Winter harvest

June 3, 2022

Let’s focus on eating more seasonally this winter – it’s better for us and the environment. Here’s what to look out for in winter.

Until quite recently, eating seasonally was a given. It has only been in the last 50 to 100 years that we have had the luxury of eating tomatoes in winter and carrots in summer. It may require a little more creativity in the kitchen, but the benefits of eating in season are immense. Seasonal fruit and vegetables boast superior flavour and freshness, greater nutrient density, and has a lower carbon footprint than produce purchased out of season.

A sustainable and nutritious choice

There are a few factors at play that collectively make eating in season a more sustainable choice. Firstly, seasonal produce does not need to be stored for months before being sold, therefore uses less energy to keep fresh. Secondly, when food is grown at the ideal time of year, it requires far less help to grow, because it has nature on its side. This also means that less pesticides are used, which is a huge positive for the environment. Rain and irrigation wash pesticides off produce, causing them to leach into our waterways and subsequently into our oceans, causing environmental catastrophes for natural ecosystems. Finally, food miles are naturally reduced when we eat seasonally because seasonal produce is, by definition, local.

The added bonus is that seasonal produce is also higher in nutrients than its long-life counterparts because vitamins can break down over time. For produce to be available out of season, it needs to sit in fridges for weeks or even months, and during this time nutrients can be lost. This is because vitamins can become unstable when exposed to heat, light, and even oxygen. Water-soluble vitamins are most sensitive, and these are the ones most prevalent in fruits and vegetables.

WINTERY PLANT FAMILIES

Generally speaking, plant families thrive at the same time of year. For example, all brassicas are winter crops whereas nearly all solanaceae (or nightshades) are summer crops.

As the winter season takes hold, the plant families that will thrive are brassicas, alliums and umbellifers (more about these shortly). There are always a few exceptions though. One rebel is the potato, which is a nightshade and surprisingly related to tomatoes and chillies, which thrive in summer. Another outlier is peas, who belong to the legume family that mostly grow in summer. Potatoes and peas, however, love winter!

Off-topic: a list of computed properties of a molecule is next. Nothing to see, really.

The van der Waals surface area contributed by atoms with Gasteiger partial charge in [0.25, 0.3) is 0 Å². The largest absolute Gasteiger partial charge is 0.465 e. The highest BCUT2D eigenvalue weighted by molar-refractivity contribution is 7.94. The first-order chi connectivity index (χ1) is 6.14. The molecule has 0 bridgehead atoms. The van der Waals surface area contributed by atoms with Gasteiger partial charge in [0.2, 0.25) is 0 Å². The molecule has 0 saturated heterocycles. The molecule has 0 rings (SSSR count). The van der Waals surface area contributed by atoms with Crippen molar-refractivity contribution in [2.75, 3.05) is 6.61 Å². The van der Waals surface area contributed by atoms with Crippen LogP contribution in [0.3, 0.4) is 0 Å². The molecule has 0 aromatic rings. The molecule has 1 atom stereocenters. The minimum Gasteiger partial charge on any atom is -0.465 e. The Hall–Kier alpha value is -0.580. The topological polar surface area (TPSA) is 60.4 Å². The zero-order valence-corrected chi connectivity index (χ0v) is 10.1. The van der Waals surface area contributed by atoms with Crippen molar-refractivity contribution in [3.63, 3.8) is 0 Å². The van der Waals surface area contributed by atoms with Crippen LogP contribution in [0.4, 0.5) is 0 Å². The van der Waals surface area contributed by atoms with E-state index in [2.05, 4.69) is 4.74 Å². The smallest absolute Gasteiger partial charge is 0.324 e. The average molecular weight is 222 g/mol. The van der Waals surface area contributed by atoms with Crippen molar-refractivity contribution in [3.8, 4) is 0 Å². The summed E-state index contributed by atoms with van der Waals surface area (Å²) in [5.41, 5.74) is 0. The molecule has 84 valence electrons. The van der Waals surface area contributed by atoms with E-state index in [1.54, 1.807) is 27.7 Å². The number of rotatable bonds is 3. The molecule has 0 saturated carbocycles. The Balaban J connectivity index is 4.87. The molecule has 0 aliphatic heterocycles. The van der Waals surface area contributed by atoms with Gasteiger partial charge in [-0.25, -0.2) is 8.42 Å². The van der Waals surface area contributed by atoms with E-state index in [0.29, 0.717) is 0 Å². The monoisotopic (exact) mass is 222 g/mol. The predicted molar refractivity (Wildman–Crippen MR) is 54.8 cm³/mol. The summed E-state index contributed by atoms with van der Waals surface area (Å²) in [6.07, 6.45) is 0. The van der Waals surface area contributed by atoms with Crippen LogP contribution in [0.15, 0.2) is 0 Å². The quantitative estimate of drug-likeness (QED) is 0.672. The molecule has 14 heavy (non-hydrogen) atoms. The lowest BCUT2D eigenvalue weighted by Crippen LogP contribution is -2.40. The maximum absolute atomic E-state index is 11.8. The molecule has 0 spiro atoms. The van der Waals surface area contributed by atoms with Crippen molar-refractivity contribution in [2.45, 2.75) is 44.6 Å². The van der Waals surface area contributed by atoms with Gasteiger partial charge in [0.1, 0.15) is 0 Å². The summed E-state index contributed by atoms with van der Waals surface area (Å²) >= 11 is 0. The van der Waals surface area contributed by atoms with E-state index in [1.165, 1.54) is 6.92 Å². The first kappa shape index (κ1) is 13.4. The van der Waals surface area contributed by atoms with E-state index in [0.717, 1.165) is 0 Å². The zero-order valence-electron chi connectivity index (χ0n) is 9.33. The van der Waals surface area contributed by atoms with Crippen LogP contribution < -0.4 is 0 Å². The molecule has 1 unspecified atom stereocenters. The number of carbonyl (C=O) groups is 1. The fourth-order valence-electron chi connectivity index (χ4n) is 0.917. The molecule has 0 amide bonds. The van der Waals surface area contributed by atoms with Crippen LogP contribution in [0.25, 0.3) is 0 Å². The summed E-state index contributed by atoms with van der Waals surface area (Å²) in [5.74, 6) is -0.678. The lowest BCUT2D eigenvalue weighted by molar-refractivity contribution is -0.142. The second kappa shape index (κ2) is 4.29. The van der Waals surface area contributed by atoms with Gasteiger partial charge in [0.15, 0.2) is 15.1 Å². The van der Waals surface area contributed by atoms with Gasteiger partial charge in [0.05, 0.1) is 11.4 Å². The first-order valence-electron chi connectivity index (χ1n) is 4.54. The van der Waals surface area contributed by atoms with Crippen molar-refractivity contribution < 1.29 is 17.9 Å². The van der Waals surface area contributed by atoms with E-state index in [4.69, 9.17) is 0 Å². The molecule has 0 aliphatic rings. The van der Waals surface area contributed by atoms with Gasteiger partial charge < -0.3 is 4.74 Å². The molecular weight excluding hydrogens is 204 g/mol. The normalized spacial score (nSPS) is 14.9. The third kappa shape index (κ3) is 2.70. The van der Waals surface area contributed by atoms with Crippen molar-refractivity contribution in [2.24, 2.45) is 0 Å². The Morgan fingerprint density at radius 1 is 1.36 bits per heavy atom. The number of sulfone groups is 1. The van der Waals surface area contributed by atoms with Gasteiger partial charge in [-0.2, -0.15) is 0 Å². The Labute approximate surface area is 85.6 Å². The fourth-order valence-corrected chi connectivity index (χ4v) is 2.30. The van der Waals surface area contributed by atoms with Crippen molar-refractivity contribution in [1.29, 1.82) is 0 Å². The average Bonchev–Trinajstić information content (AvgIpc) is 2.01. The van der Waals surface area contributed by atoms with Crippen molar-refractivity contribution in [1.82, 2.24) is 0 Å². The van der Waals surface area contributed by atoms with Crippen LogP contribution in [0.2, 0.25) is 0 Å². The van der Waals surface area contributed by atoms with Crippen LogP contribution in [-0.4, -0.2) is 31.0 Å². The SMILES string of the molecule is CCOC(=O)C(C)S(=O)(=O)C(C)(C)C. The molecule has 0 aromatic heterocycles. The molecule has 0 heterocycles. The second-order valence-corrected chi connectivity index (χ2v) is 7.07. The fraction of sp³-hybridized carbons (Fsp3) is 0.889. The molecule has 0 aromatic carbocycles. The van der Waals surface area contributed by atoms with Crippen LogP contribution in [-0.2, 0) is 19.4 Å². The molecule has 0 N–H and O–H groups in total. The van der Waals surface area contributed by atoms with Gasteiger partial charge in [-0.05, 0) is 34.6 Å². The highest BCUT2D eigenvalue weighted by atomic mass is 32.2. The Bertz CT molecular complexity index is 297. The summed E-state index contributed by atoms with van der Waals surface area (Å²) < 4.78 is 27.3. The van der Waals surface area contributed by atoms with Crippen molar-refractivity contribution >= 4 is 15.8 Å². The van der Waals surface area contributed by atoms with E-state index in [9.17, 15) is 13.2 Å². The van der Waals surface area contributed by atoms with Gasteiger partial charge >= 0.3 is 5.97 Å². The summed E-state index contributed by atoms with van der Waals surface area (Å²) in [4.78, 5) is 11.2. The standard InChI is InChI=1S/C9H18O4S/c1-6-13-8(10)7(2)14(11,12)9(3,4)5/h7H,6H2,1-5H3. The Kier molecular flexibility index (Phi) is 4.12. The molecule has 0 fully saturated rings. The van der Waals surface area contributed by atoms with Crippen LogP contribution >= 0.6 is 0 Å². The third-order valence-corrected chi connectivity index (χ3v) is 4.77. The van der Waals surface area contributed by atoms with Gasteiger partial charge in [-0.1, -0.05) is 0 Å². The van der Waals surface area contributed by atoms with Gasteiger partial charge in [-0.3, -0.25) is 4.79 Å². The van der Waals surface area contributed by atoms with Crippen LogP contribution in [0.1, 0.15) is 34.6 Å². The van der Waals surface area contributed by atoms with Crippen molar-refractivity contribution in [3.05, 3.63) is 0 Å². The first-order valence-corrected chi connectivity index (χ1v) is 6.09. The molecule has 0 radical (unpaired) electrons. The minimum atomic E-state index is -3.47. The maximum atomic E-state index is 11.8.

Let’s look at the winter-loving plant families and the produce that will be coming into season now:

Brassicas

• Broccoli
• Cauliflower
• Kale
• Cabbage
• Radish

Alliums

• Onions (red, brown, and spring)
• Leeks
• Shallots
• Garlic

Umbellifers

• Carrots
• Fennel
• Celery
• Parsley
• Coriander

All these plant families prefer to grow in winter for one common reason – when it is too hot, they become stressed, and rush to reproduce as quickly as possible. To do this, they send up a seed head without developing properly first. The brassicas enjoy the added benefit of not being exposed to cabbage moths, who need the summer warmth to hatch out of their cocoons.

When it comes to winter fruit, it’s the citrus family who shine brightest. Oranges, mandarins, and lemons are at their peak in the colder months. This is perfect timing for supporting our immune systems with vitamin C when we need it the most – a timely gift from nature indeed.

The veggies don’t let us down here either. According to Dr Michael Greger, brassicas are some of the most nutrient-dense vegetables on the planet and, conveniently, they lend themselves to soups and roasting. When it’s cold outside, it’s these kinds of warming and hearty foods that we tend to crave. Of the alliums, garlic is known as the ultimate immune boosting veg; however, the entire onion family offer this benefit.

Eating in season may mean we have fewer fruits and vegetables to choose from, but this is a great opportunity to try new recipes and expand your culinary repertoire! Head to your local farmers’ market or grocer and look for the fresh and colourful winter fruit and vegetables we’ve talked about here. Embrace the winter season and the produce it has to offer by cooking up some delicious, hearty seasonal meals.

Two winter recipes I love are my warming potato top creamy veg pies and my luxurious (but deceptively simple) lemon tart. Give them a go – you (and your family or guests) won’t be disappointed!


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